Marquette senior point guard Dominic James wouldn’t mind keeping state bragging rights for another season, but for him and the Golden Eagles, a victory Saturday over archrival Wisconsin is more important for what it can do for them in March.
James has averaged 16.3 points in his previous three games versus the Badgers (6-1), and scored 20 last year when Marquette (6-1) won 81-76 to end Wisconsin’s 28-game home winning streak.
With the 25th-ranked Golden Eagles having lost 89-75 to Dayton on Nov. 29 in their toughest game thus far, James knows Marquette needs a premium non-conference victory as part of a run to an expected fourth straight NCAA tournament appearance.
“We already have a loss, so we feel like it’s get-back time,” James said after having 15 points and five assists in an 81-67 win over Central Michigan on Tuesday. “We really need this win and with the schedule we have coming up, especially in conference, it’s one of those games that looks great on your resume.
“We know it’s early to start talking about that, but with us being mature guys we know what’s at stake.”
While James has been scoring less at 11.7 points per game, he is averaging 5.6 assists and running first-year coach Buzz Williams’ offense efficiently - compiling a nearly 4-to-1 assist-to-turnover ratio in helping Marquette average 87.9 points.
Fellow senior Wesley Matthews has picked up the scoring slack for James, averaging a team-high 22.0 points as the biggest beneficiary of Williams’ new system. Aggressively attacking the basket, the 6-foot-5 Matthews has gone 66-for-75 at the foul line while shooting 50.0 percent from the field.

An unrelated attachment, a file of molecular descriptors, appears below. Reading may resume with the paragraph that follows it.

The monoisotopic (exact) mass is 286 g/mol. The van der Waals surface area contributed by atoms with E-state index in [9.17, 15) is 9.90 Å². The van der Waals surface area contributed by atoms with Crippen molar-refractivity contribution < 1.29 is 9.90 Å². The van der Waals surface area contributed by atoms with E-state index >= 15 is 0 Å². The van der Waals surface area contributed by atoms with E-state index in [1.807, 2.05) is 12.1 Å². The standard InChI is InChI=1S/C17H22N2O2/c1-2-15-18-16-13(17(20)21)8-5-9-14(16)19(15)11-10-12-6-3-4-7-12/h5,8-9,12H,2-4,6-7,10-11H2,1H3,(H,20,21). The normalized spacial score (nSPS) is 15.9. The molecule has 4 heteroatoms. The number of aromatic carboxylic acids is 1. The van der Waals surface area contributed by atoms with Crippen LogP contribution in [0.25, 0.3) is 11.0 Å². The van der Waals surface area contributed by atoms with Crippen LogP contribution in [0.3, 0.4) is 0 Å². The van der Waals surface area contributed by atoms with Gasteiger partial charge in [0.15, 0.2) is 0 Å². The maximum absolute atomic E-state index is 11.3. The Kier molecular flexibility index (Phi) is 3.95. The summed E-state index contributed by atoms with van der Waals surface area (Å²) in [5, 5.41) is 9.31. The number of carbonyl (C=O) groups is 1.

“We’re going to have to try to get them to play to our strength, which is speed up and down the court,” said Matthews, a native of Madison. “We can’t have them throw easy post passes, because that puts a lot of pressure on the guards to pressure their guys so they can’t just lob it over the top.”
Senior guard Jerel McNeal (17.4 points per game) and junior forward Lazar Hayward (16.7) also average in double figures for Marquette, which has only one player - 6-8 forward Dwight Burke - taller than 6-6 in its current rotation due to injuries.
The Badgers undoubtedly will try to exploit Marquette’s lack of size and frontcourt depth, using their swing offense to create advantageous low-post matchups for their forwards.
Wisconsin blew a nine-point lead in the final 1:13 before pulling out a 74-72 victory at Virginia Tech on Monday in the Big Ten/ACC challenge as Trevon Hughes hit a floater in the lane with 0.9 to play.
“He’s a lead guard and that’s what he’s supposed to do,” Badgers coach Bo Ryan told the Hokies’ official Web site. “He gets it and he pushes it. He can make a play. That’s his job.”
Hughes and Marcus Landry lead the Badgers in scoring at 13.9 and 13.3 points per game, respectively. They have combined to go 23-for-45 from 3-point range, and Ryan has another perimeter option off the bench in 6-8 sophomore Jon Leuer, who is 7-of-8 from beyond the arc while averaging 9.9 points.
Defensively, Hughes will likely pair off with James and the 6-7 Landry with Matthews. While Wisconsin is limiting teams to 60.0 points per game, two of its last three opponents have shot 50 percent or better.
Wisconsin has won seven of the last 10 games between these teams and leads the 91-year-old rivalry 62-52.
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